Today, steel frames form the bulk of the plant Buildings. Roofing and wall work has begun, and the 2,000-strong construction site is a hive of activity.
To celebrate the one-year anniversary of the groundbreaking, the Korean automaker gave the media and local officials a glimpse of the construction progress of what it calls “MetaPlant.” At the event, it unveiled renderings of its EV factory, which is thought to be more akin to a Silicon Valley tech company campus than the dark industrial sites of other factories.
They also explained how the manufacturing process will integrate artificial intelligence, robotics and human labor into a “smart factory” – making Meta a “metaplant”.
The facility’s CEO, Oscar Kwan, confirmed the timeline for the plant’s opening. Production will begin in early 2025. In recent months, Hyundai officials have said the project is ahead of schedule and could open in October 2024.
Foundation work for several buildings at the Bryan County campus is 99.9% complete, with steel work at 81%, according to Hyundai. The automaker already employs 290 of its 8,500-member workforce, including 11 recent graduates of the newly created electric vehicle manufacturing program at Savannah Technical College.
Local economic development officials cheered Hyundai’s progress.
“When we signed the deal it felt like we won the Super Bowl,” said Tripp Tolishan, president of the Savannah Economic Development Authority and a member of the Savannah Joint Development Authority, which owns the Hyundai site. “Now we feel like we’ve won 10 Super Bowls.”
As part of Hyundai’s hiring, state and local officials offered $1.8 billion in incentives, the largest such stimulus in state history, including tax breaks, grants and worker training. So far, Hyundai’s suppliers have committed 5,976 jobs and $2.2 billion in new investments, Hyundai officials said.
A modern twist
Hyundai officials have also highlighted some of the unique features of the Metaplant.
The facility features a glass-enclosed conveyor belt “bridge” to transport vehicles from the factory’s paint shop to final assembly. Jumbo Park, the plant’s chief of engineering, said the elevated and light track is visible from Interstate 16.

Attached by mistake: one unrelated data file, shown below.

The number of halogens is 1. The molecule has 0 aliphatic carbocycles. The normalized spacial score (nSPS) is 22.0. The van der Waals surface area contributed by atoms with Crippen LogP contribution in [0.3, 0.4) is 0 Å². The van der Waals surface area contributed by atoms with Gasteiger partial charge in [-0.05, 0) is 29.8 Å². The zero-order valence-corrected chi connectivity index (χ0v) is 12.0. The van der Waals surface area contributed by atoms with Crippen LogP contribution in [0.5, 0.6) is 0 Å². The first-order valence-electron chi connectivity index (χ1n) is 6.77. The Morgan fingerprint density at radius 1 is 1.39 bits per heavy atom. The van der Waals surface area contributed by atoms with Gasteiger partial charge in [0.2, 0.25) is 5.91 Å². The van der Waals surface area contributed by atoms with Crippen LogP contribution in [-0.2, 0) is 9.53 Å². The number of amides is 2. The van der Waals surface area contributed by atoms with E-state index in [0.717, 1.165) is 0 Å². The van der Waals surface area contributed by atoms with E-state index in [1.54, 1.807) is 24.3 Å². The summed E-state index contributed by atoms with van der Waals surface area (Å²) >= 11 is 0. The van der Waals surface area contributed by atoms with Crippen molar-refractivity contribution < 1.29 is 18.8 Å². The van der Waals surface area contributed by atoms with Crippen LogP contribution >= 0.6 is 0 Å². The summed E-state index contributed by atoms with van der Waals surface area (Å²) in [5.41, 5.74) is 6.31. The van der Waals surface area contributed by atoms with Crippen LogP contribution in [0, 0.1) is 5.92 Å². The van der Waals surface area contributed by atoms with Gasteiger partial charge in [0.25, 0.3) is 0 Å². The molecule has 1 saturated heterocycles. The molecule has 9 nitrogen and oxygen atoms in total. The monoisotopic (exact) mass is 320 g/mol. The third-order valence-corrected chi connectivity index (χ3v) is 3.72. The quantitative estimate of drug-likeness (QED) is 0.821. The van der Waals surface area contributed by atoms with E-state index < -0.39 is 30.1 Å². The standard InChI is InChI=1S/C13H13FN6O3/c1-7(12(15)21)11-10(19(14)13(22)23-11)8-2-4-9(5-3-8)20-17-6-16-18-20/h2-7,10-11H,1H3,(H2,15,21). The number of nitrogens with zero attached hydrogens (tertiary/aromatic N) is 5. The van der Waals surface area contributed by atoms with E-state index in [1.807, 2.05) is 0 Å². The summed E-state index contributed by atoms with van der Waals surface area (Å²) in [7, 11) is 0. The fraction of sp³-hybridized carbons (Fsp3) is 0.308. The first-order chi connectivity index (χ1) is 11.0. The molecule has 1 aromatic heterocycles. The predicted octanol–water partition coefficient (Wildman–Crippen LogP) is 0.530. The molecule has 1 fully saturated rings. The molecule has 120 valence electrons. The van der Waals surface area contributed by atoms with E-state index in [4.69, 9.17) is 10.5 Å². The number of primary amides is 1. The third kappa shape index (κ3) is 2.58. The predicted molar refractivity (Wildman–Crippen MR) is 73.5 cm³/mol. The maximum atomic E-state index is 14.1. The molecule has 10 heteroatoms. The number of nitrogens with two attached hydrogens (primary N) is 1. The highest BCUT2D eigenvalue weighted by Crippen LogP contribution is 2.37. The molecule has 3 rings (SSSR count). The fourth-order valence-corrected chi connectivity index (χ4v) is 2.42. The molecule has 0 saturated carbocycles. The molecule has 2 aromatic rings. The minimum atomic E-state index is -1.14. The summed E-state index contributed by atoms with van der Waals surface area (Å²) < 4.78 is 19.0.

The complex’s parking lot will have a solar-panel canopy that will provide 5% of the factory’s electricity, Park said. The remainder will be obtained through power purchase agreements, requiring 100% of the facility’s electricity to come from renewable sources.
Visitors to the plant will be able to explore the green space in front of the facility off the interstate, which officials said will be larger than Savannah’s iconic Forsyth Park, which is more than 30 acres. Park said the goal is to “connect the community with the people who work at the plant.”
For employees, on-site amenities include restaurants, shops, a fitness center and health clinics, Hyundai officials said.
Metaplant workers are called “Meta Pros” in Hyundai parlance. And the factory will “change the definition of what an automotive plant is and defy its meta pros’ idea of what a manufacturing job is,” according to a presentation given to members of the media.
The Metaplant concept “speaks” to the automaker’s brand pillars – sustainable, innovative and humane,” A slide was read in the presentation.
Hyundai has not yet announced which models will be made in Bryan County, but officials said it plans to make cars for all three automakers — Hyundai, Kia and Genesis. Its first phase is expected to produce 300,000 EVs a year. The site will also manufacture batteries in a joint venture with LG Energy Solutions.
Tollison said building such a wide variety of cars in the same facility and presumably on the same assembly lines is a departure from traditional automobile manufacturing techniques.
Tax credits add urgency
One of the main reasons Hyundai is racing to open its Metaplant is so the company — and its customers — can take advantage of new federal tax credits for EVs produced in the United States.
Getting more electric vehicles on US roads is central to President Joe Biden’s plans to curb global warming. Biden’s signature Climate and Energy Act — the Inflation Reduction Act — is intended to encourage more drivers to ditch their gas-powered cars for EVs. – Offers $7,500 in tax credits to customers who purchase EVs manufactured in North America.
Hyundai, Kia And Genesis-branded EVs built overseas qualified for previous-generation federal EV tax credits, but the new law means its vehicles no longer qualify.
Hyundai officials, including its president and COO Jose Munõz, criticized the law’s domestic production requirements, saying they put the company at a competitive disadvantage. The company pledged to build its metaplant state before the legislation was passed along party lines.
On Wednesday, Hyundai officials did not discuss friction over the tax credits, but Kwon, the plant’s CEO, said the company wants to move quickly to start producing EVs in Georgia. EVs aren’t expected to start rolling off Metaplant’s assembly lines until early 2025, Kwon said, but Munõz, His boss always likes to add “if not sooner”.